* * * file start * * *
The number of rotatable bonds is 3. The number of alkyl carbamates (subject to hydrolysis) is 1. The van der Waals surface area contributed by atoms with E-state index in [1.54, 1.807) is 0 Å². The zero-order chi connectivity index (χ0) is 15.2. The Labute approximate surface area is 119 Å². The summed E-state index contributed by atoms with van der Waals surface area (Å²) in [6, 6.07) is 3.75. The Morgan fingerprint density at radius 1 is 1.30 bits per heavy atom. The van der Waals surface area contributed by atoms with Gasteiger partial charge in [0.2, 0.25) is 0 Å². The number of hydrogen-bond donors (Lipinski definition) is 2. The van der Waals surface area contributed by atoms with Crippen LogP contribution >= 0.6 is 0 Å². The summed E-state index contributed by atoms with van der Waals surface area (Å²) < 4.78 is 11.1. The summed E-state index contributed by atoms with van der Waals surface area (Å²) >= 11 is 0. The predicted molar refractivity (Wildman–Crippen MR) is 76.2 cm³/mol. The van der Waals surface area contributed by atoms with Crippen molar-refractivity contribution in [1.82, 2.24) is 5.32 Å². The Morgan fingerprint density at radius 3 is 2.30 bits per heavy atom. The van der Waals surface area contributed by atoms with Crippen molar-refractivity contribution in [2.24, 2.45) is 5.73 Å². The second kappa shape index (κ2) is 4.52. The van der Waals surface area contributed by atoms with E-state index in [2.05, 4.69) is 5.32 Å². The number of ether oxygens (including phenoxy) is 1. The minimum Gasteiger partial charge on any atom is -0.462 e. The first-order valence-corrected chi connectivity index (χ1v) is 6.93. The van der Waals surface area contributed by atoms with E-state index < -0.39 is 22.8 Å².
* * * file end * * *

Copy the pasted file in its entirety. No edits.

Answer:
The number of rotatable bonds is 3. The number of alkyl carbamates (subject to hydrolysis) is 1. The van der Waals surface area contributed by atoms with E-state index in [1.54, 1.807) is 0 Å². The zero-order chi connectivity index (χ0) is 15.2. The Labute approximate surface area is 119 Å². The summed E-state index contributed by atoms with van der Waals surface area (Å²) in [6, 6.07) is 3.75. The Morgan fingerprint density at radius 1 is 1.30 bits per heavy atom. The van der Waals surface area contributed by atoms with Gasteiger partial charge in [0.2, 0.25) is 0 Å². The number of hydrogen-bond donors (Lipinski definition) is 2. The van der Waals surface area contributed by atoms with Crippen LogP contribution >= 0.6 is 0 Å². The summed E-state index contributed by atoms with van der Waals surface area (Å²) < 4.78 is 11.1. The summed E-state index contributed by atoms with van der Waals surface area (Å²) >= 11 is 0. The predicted molar refractivity (Wildman–Crippen MR) is 76.2 cm³/mol. The van der Waals surface area contributed by atoms with Crippen molar-refractivity contribution in [1.82, 2.24) is 5.32 Å². The Morgan fingerprint density at radius 3 is 2.30 bits per heavy atom. The van der Waals surface area contributed by atoms with Crippen molar-refractivity contribution in [2.24, 2.45) is 5.73 Å². The second kappa shape index (κ2) is 4.52. The van der Waals surface area contributed by atoms with E-state index in [2.05, 4.69) is 5.32 Å². The number of ether oxygens (including phenoxy) is 1. The minimum Gasteiger partial charge on any atom is -0.462 e. The first-order valence-corrected chi connectivity index (χ1v) is 6.93. The van der Waals surface area contributed by atoms with E-state index < -0.39 is 22.8 Å².